Buffalo Soldiers Day in The Villages FL

Buffalo Soldiers Day

Buffalo Soldiers Day in The Villages FL

The first peacetime all-Black army regiment, which we honor on Buffalo Soldiers Day, July 28th each year, was formed mainly to keep order in the Wild West after the Civil War.

In such a rough-and-tumble place, where unknown natural dangers and thieves abounded, the buffalo soldiers had extremely low desertion rates.

These brave men of the 9th and 10th Cavalry Regiments were inexplicably named the ‘buffalo soldiers’ not by their own leadership, but by the Native American tribes they came into contact with — and no one quite knows why! These troops helped catch cattle thieves, protect national parks, ensure the safe travel of settlers from the East, and much more.

Today, we honor their service in helping our country stay safe, and being a groundbreaking step towards greater racial equality in the military.


The buffalo soldiers, named by Native American Indians for reasons no one has ever quite determined, were some of the most valiant frontier military men in the wild, Wild West. The group of all-Black servicemen consisted of the 9th and 10th Cavalry-, as well as some infantry regiments, after the end of the Civil War. The military had begun to allow Black people to serve in a segregated military that was far from equal — when the 9th and 10th Cavalry mustered in 1866 and 1867, respectively, they were given low-quality and insufficient amounts of supplies.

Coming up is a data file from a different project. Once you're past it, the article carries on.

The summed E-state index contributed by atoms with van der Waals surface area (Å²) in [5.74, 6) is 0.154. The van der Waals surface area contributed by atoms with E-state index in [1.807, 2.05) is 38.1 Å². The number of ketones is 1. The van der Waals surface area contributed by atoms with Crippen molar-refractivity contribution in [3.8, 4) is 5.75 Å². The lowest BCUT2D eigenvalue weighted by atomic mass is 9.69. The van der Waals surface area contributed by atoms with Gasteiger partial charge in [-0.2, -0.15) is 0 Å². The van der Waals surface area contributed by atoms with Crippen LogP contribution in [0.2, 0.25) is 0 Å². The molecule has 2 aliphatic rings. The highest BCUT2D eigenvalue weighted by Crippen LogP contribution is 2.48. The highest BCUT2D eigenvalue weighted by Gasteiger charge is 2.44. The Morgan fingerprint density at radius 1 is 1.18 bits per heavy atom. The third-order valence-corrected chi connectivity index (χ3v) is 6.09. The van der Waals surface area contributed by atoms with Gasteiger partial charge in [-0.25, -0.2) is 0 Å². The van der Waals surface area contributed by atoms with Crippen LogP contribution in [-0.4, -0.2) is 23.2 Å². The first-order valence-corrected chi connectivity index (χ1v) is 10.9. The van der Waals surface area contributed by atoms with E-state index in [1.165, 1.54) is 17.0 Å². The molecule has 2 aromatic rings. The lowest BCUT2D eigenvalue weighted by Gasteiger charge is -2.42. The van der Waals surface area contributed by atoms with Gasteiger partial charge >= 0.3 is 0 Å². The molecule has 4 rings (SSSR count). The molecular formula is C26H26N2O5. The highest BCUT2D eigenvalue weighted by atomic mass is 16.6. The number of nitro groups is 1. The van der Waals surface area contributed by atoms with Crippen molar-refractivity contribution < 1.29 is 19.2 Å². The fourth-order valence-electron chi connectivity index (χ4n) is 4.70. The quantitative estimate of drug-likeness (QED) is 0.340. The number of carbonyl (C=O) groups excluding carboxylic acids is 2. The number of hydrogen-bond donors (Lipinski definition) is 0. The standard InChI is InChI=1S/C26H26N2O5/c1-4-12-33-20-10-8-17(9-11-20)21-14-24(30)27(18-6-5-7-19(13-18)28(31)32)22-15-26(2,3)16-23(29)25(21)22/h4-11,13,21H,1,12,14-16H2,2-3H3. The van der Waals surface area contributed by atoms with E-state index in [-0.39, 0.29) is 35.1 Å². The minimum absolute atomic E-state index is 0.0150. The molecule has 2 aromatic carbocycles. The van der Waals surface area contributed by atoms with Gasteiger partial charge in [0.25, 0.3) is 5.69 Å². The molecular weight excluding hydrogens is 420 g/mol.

Despite the lack of supplies, their assignment to the dangerous and distant American frontier, and the racism that reared its ugly head from their commanders as well as the citizens they were sworn to protect, the buffalo soldiers boasted the lowest desertion rates of any of the frontier groups at that time. In the beginning, the 9th Cavalry was sent to Texas and the 10th to Kansas. However, their tasks remained largely the same — to protect roads and settlers from Native American Indians.